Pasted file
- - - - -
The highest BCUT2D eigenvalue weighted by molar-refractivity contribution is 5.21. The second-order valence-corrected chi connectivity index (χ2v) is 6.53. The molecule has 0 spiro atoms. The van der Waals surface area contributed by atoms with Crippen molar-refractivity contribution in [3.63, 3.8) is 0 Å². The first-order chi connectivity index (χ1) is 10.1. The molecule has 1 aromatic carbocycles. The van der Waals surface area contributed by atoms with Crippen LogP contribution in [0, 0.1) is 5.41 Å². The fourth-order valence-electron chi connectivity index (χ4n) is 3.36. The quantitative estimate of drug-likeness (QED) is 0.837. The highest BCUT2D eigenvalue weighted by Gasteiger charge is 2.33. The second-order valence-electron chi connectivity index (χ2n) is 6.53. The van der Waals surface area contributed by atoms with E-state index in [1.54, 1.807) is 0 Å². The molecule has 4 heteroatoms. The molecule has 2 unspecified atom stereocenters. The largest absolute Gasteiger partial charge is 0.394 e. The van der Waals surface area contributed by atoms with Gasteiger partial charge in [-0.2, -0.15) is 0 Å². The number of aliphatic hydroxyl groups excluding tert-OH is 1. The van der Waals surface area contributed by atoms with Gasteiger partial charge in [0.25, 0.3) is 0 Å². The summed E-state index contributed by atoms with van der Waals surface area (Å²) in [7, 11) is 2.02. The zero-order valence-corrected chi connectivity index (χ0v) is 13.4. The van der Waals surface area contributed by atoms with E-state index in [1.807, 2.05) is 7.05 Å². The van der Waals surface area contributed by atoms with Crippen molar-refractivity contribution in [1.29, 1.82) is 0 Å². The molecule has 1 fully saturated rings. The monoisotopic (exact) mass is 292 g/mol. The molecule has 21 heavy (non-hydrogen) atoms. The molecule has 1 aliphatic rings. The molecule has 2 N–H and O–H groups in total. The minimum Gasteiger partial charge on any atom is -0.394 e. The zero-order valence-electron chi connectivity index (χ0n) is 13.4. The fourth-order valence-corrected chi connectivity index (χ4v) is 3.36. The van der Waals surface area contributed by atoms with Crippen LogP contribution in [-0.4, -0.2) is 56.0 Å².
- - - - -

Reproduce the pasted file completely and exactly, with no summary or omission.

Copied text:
The highest BCUT2D eigenvalue weighted by molar-refractivity contribution is 5.21. The second-order valence-corrected chi connectivity index (χ2v) is 6.53. The molecule has 0 spiro atoms. The van der Waals surface area contributed by atoms with Crippen molar-refractivity contribution in [3.63, 3.8) is 0 Å². The first-order chi connectivity index (χ1) is 10.1. The molecule has 1 aromatic carbocycles. The van der Waals surface area contributed by atoms with Crippen LogP contribution in [0, 0.1) is 5.41 Å². The fourth-order valence-electron chi connectivity index (χ4n) is 3.36. The quantitative estimate of drug-likeness (QED) is 0.837. The highest BCUT2D eigenvalue weighted by Gasteiger charge is 2.33. The second-order valence-electron chi connectivity index (χ2n) is 6.53. The van der Waals surface area contributed by atoms with E-state index in [1.54, 1.807) is 0 Å². The molecule has 4 heteroatoms. The molecule has 2 unspecified atom stereocenters. The largest absolute Gasteiger partial charge is 0.394 e. The van der Waals surface area contributed by atoms with Gasteiger partial charge in [-0.2, -0.15) is 0 Å². The number of aliphatic hydroxyl groups excluding tert-OH is 1. The van der Waals surface area contributed by atoms with Gasteiger partial charge in [0.25, 0.3) is 0 Å². The summed E-state index contributed by atoms with van der Waals surface area (Å²) in [7, 11) is 2.02. The zero-order valence-corrected chi connectivity index (χ0v) is 13.4. The van der Waals surface area contributed by atoms with E-state index in [1.807, 2.05) is 7.05 Å². The van der Waals surface area contributed by atoms with Crippen molar-refractivity contribution in [1.29, 1.82) is 0 Å². The molecule has 1 fully saturated rings. The monoisotopic (exact) mass is 292 g/mol. The molecule has 21 heavy (non-hydrogen) atoms. The molecule has 1 aliphatic rings. The molecule has 2 N–H and O–H groups in total. The minimum Gasteiger partial charge on any atom is -0.394 e. The zero-order valence-electron chi connectivity index (χ0n) is 13.4. The fourth-order valence-corrected chi connectivity index (χ4v) is 3.36. The van der Waals surface area contributed by atoms with Crippen LogP contribution in [-0.4, -0.2) is 56.0 Å².